BOBBY ALLYN, BYLINE: She wore black turtlenecks, spoke in a deep voice and was seen as the next Steve Jobs. In 2015, everyone was celebrating Elizabeth Holmes, including former President Bill Clinton, who joined her on stage for an event.
(SOUNDBITE OF ARCHIVED RECORDING)
BILL CLINTON: You founded this company 12 years ago, right? Tell them how old you were.
ELIZABETH HOLMES: I was 19.
ALLYN: A Stanford dropout, Holmes dazzled Silicon Valley with the promise of a blood testing company that could revolutionize laboratory medicine. She said Theranos technology could screen patients for hundreds of diseases with just a finger prick of blood. Here's how former Fox News anchor Adam Shapiro ended an interview with her at the time.
(SOUNDBITE OF ARCHIVED RECORDING)
ADAM SHAPIRO: There are people in this world who revolutionize our lives - Coco Chanel, Steve Jobs, Bill Gates, Walt Disney and Elizabeth Holmes. Mark my words.
ALLYN: But the promises fell apart after a series of stories from journalist John Carreyrou in The Wall Street Journal. The reporting showed that Theranos wasn't using some new breakthrough equipment. Instead, it relied mostly on traditional blood-processing machines. And Carreyrou found results had a pattern of being flawed and inaccurate.
JOHN CARREYROU: There's an expression that's become synonymous with the business culture of Silicon Valley, which is fake it until you make it. And she thought it was OK to behave that way.
ALLYN: But despite a $9 billion valuation, Theranos began to sink. Walgreens stores in Arizona and California stopped letting patients get Theranos tests, and expansion plans were scrapped. Holmes was defiant, taking to CNBC wearing her signature black turtleneck.
(SOUNDBITE OF ARCHIVED RECORDING)
HOLMES: This is what happens when you work to change things. And first they think you're crazy, then they fight you, and then all of a sudden you change the world.
ALLYN: But federal prosecutors say she wasn't changing the world, but committing a fraud, pushing a technology that gave false results to patients and left investors holding the bag. In 2015, investor Eileen Lepera remembers talking to a big-name venture capitalist.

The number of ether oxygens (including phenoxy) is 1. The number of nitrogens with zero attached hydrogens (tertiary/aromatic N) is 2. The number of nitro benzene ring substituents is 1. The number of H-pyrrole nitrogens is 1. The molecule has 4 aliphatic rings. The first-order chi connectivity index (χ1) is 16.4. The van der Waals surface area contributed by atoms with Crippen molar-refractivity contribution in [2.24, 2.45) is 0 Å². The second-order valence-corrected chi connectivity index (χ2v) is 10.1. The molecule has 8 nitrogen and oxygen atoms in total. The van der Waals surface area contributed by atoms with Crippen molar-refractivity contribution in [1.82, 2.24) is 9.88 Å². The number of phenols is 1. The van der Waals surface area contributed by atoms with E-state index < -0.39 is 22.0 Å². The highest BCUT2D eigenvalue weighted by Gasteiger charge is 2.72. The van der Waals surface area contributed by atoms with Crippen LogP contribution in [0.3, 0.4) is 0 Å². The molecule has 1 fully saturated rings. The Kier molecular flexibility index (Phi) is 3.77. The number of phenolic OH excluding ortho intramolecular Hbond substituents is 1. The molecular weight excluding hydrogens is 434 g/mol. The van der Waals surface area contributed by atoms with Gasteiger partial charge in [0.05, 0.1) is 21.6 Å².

EILEEN LEPERA: He did say to me that he thinks it was the next Apple and that I should buy as much as I could get.
ALLYN: She put in more than $100,000 - more than she's ever invested.
LEPERA: Everybody kind of assumed that someone else had done due diligence and that these machines, in fact, did work. So it was a con on a grand scale.
ALLYN: Holmes' legal team sees it differently. In newly unsealed court documents, Holmes' lawyers say she was physically and emotionally abused by her ex-boyfriend Sunny Balwani. He was a top executive at Theranos. He's also charged but will have a separate trial next year. The documents say Holmes plans to argue that the abuse altered her mental state during the period of the alleged fraud. Holmes' attorneys also said in filings that she's likely to take the stand herself to testify under oath.
Well, UC Davis law professor Thomas Joo says if the jury doesn't think the government has enough evidence to show Holmes had criminal intent, she could be acquitted.
THOMAS JOO: They may have thought that she mistakenly had too much faith in her product. She said false things, but if you say them unintentionally, it's not a crime.
ALLYN: On the prosecution witness list are big-name backers of Theranos, like Rupert Murdoch and Henry Kissinger, but also patients who were wrongly diagnosed with being HIV-positive and a woman who was incorrectly told her healthy pregnancy had miscarried. Investor Lepera says she and the hundreds of other people who poured money into Theranos are hoping the jury convicts Holmes.
LEPERA: I would feel good if justice was served. I pretty much gave up on getting that money back years ago. But, of course, it would be wonderful if it happened.
ALLYN: The trial's expected to last four months.
Bobby Allyn, NPR News, San Jose.
(SOUNDBITE OF ROHNE'S "TWELVE") Transcript provided by NPR, Copyright NPR.